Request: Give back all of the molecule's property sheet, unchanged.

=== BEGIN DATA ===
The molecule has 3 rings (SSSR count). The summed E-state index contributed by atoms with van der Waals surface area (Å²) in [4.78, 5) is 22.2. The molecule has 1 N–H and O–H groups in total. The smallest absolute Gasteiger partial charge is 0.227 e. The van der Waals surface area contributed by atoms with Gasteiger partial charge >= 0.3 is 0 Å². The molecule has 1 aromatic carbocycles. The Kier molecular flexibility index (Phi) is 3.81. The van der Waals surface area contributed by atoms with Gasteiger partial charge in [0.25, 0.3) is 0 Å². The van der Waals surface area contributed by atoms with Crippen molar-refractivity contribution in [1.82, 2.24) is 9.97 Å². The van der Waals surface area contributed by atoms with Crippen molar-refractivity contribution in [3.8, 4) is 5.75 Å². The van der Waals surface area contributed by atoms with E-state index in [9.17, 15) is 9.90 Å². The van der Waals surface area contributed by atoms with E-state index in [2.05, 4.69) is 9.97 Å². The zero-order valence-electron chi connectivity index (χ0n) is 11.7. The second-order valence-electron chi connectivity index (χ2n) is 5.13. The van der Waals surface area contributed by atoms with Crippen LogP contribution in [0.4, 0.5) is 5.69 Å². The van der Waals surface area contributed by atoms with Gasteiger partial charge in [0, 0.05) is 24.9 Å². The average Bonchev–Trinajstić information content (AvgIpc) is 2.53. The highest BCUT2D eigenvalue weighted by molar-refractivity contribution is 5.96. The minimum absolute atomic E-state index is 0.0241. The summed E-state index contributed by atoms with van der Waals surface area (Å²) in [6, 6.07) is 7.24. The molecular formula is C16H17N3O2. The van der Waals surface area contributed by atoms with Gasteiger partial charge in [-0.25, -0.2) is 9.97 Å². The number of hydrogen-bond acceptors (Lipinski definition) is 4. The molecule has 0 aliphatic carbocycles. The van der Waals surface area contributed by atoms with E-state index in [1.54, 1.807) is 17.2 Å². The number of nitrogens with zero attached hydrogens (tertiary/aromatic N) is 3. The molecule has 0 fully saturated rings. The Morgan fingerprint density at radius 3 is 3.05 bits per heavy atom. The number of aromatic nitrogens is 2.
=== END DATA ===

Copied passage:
The molecule has 3 rings (SSSR count). The summed E-state index contributed by atoms with van der Waals surface area (Å²) in [4.78, 5) is 22.2. The molecule has 1 N–H and O–H groups in total. The smallest absolute Gasteiger partial charge is 0.227 e. The van der Waals surface area contributed by atoms with Gasteiger partial charge >= 0.3 is 0 Å². The molecule has 1 aromatic carbocycles. The Kier molecular flexibility index (Phi) is 3.81. The van der Waals surface area contributed by atoms with Gasteiger partial charge in [0.25, 0.3) is 0 Å². The van der Waals surface area contributed by atoms with Crippen molar-refractivity contribution in [1.82, 2.24) is 9.97 Å². The van der Waals surface area contributed by atoms with Crippen molar-refractivity contribution in [3.8, 4) is 5.75 Å². The van der Waals surface area contributed by atoms with E-state index in [9.17, 15) is 9.90 Å². The van der Waals surface area contributed by atoms with E-state index in [2.05, 4.69) is 9.97 Å². The zero-order valence-electron chi connectivity index (χ0n) is 11.7. The second-order valence-electron chi connectivity index (χ2n) is 5.13. The van der Waals surface area contributed by atoms with Crippen LogP contribution in [0.4, 0.5) is 5.69 Å². The van der Waals surface area contributed by atoms with Gasteiger partial charge in [0, 0.05) is 24.9 Å². The average Bonchev–Trinajstić information content (AvgIpc) is 2.53. The highest BCUT2D eigenvalue weighted by molar-refractivity contribution is 5.96. The minimum absolute atomic E-state index is 0.0241. The summed E-state index contributed by atoms with van der Waals surface area (Å²) in [6, 6.07) is 7.24. The molecular formula is C16H17N3O2. The van der Waals surface area contributed by atoms with Gasteiger partial charge in [-0.25, -0.2) is 9.97 Å². The number of hydrogen-bond acceptors (Lipinski definition) is 4. The molecule has 0 aliphatic carbocycles. The van der Waals surface area contributed by atoms with E-state index in [1.54, 1.807) is 17.2 Å². The number of nitrogens with zero attached hydrogens (tertiary/aromatic N) is 3. The molecule has 0 fully saturated rings. The Morgan fingerprint density at radius 3 is 3.05 bits per heavy atom. The number of aromatic nitrogens is 2.